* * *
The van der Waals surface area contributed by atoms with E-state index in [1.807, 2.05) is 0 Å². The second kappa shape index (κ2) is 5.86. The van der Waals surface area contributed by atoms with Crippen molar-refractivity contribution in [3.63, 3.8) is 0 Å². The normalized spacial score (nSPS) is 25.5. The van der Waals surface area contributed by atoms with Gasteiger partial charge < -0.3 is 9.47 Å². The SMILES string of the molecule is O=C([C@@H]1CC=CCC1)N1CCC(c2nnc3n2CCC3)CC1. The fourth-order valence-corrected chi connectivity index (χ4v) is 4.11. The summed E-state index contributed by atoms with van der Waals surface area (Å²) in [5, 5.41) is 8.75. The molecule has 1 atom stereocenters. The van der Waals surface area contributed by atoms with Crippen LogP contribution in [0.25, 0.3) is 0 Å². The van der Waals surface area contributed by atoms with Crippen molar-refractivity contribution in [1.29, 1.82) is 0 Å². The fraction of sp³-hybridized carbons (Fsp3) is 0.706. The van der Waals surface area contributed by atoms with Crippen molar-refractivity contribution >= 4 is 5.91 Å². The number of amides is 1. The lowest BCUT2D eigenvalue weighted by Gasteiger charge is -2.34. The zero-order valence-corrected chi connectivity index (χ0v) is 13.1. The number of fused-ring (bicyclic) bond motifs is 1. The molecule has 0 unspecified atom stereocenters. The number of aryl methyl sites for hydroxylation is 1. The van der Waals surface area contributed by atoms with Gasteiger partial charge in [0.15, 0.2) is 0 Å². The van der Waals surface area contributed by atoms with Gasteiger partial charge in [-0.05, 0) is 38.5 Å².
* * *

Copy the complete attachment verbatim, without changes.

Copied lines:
The van der Waals surface area contributed by atoms with E-state index in [1.807, 2.05) is 0 Å². The second kappa shape index (κ2) is 5.86. The van der Waals surface area contributed by atoms with Crippen molar-refractivity contribution in [3.63, 3.8) is 0 Å². The normalized spacial score (nSPS) is 25.5. The van der Waals surface area contributed by atoms with Gasteiger partial charge < -0.3 is 9.47 Å². The SMILES string of the molecule is O=C([C@@H]1CC=CCC1)N1CCC(c2nnc3n2CCC3)CC1. The fourth-order valence-corrected chi connectivity index (χ4v) is 4.11. The summed E-state index contributed by atoms with van der Waals surface area (Å²) in [5, 5.41) is 8.75. The molecule has 1 atom stereocenters. The van der Waals surface area contributed by atoms with Crippen LogP contribution in [0.25, 0.3) is 0 Å². The van der Waals surface area contributed by atoms with Crippen molar-refractivity contribution in [1.29, 1.82) is 0 Å². The fraction of sp³-hybridized carbons (Fsp3) is 0.706. The van der Waals surface area contributed by atoms with Crippen molar-refractivity contribution >= 4 is 5.91 Å². The number of amides is 1. The lowest BCUT2D eigenvalue weighted by Gasteiger charge is -2.34. The zero-order valence-corrected chi connectivity index (χ0v) is 13.1. The number of fused-ring (bicyclic) bond motifs is 1. The molecule has 0 unspecified atom stereocenters. The number of aryl methyl sites for hydroxylation is 1. The van der Waals surface area contributed by atoms with Gasteiger partial charge in [0.15, 0.2) is 0 Å². The van der Waals surface area contributed by atoms with Gasteiger partial charge in [-0.05, 0) is 38.5 Å².